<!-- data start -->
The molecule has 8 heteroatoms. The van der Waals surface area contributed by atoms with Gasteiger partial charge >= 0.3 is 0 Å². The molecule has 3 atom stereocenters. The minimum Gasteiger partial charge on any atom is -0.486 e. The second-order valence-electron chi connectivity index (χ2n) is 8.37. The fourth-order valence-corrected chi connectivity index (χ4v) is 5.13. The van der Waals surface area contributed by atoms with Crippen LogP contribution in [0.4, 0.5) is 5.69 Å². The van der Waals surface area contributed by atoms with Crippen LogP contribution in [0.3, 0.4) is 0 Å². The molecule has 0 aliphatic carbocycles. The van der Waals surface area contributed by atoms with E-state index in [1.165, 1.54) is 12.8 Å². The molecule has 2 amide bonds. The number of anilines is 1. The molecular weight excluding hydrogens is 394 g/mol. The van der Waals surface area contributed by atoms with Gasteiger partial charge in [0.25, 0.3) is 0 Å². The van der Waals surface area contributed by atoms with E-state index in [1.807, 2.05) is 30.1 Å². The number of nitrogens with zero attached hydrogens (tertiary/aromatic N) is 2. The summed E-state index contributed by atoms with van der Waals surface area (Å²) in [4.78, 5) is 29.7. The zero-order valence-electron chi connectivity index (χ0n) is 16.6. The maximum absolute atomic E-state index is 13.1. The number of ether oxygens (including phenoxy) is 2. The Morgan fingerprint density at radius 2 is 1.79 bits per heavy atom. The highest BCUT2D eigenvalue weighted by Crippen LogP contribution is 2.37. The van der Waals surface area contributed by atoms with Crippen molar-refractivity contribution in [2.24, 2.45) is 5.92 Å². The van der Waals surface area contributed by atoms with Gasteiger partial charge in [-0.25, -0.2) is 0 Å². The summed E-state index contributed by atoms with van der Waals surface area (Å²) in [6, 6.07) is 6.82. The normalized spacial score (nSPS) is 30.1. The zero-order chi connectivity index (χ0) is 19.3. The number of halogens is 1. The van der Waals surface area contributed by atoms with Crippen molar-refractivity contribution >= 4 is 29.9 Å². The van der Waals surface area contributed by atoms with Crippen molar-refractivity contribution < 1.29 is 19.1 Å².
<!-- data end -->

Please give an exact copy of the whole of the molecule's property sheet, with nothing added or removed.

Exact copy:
The molecule has 8 heteroatoms. The van der Waals surface area contributed by atoms with Gasteiger partial charge >= 0.3 is 0 Å². The molecule has 3 atom stereocenters. The minimum Gasteiger partial charge on any atom is -0.486 e. The second-order valence-electron chi connectivity index (χ2n) is 8.37. The fourth-order valence-corrected chi connectivity index (χ4v) is 5.13. The van der Waals surface area contributed by atoms with Crippen LogP contribution in [0.4, 0.5) is 5.69 Å². The van der Waals surface area contributed by atoms with Crippen LogP contribution in [0.3, 0.4) is 0 Å². The molecule has 0 aliphatic carbocycles. The van der Waals surface area contributed by atoms with E-state index in [1.165, 1.54) is 12.8 Å². The molecule has 2 amide bonds. The number of anilines is 1. The molecular weight excluding hydrogens is 394 g/mol. The van der Waals surface area contributed by atoms with Gasteiger partial charge in [0.25, 0.3) is 0 Å². The van der Waals surface area contributed by atoms with E-state index in [1.807, 2.05) is 30.1 Å². The number of nitrogens with zero attached hydrogens (tertiary/aromatic N) is 2. The summed E-state index contributed by atoms with van der Waals surface area (Å²) in [4.78, 5) is 29.7. The zero-order valence-electron chi connectivity index (χ0n) is 16.6. The maximum absolute atomic E-state index is 13.1. The number of ether oxygens (including phenoxy) is 2. The Morgan fingerprint density at radius 2 is 1.79 bits per heavy atom. The highest BCUT2D eigenvalue weighted by Crippen LogP contribution is 2.37. The van der Waals surface area contributed by atoms with Crippen molar-refractivity contribution in [2.24, 2.45) is 5.92 Å². The van der Waals surface area contributed by atoms with Gasteiger partial charge in [-0.25, -0.2) is 0 Å². The summed E-state index contributed by atoms with van der Waals surface area (Å²) in [6, 6.07) is 6.82. The normalized spacial score (nSPS) is 30.1. The zero-order chi connectivity index (χ0) is 19.3. The number of halogens is 1. The van der Waals surface area contributed by atoms with Crippen molar-refractivity contribution >= 4 is 29.9 Å². The van der Waals surface area contributed by atoms with Crippen molar-refractivity contribution < 1.29 is 19.1 Å².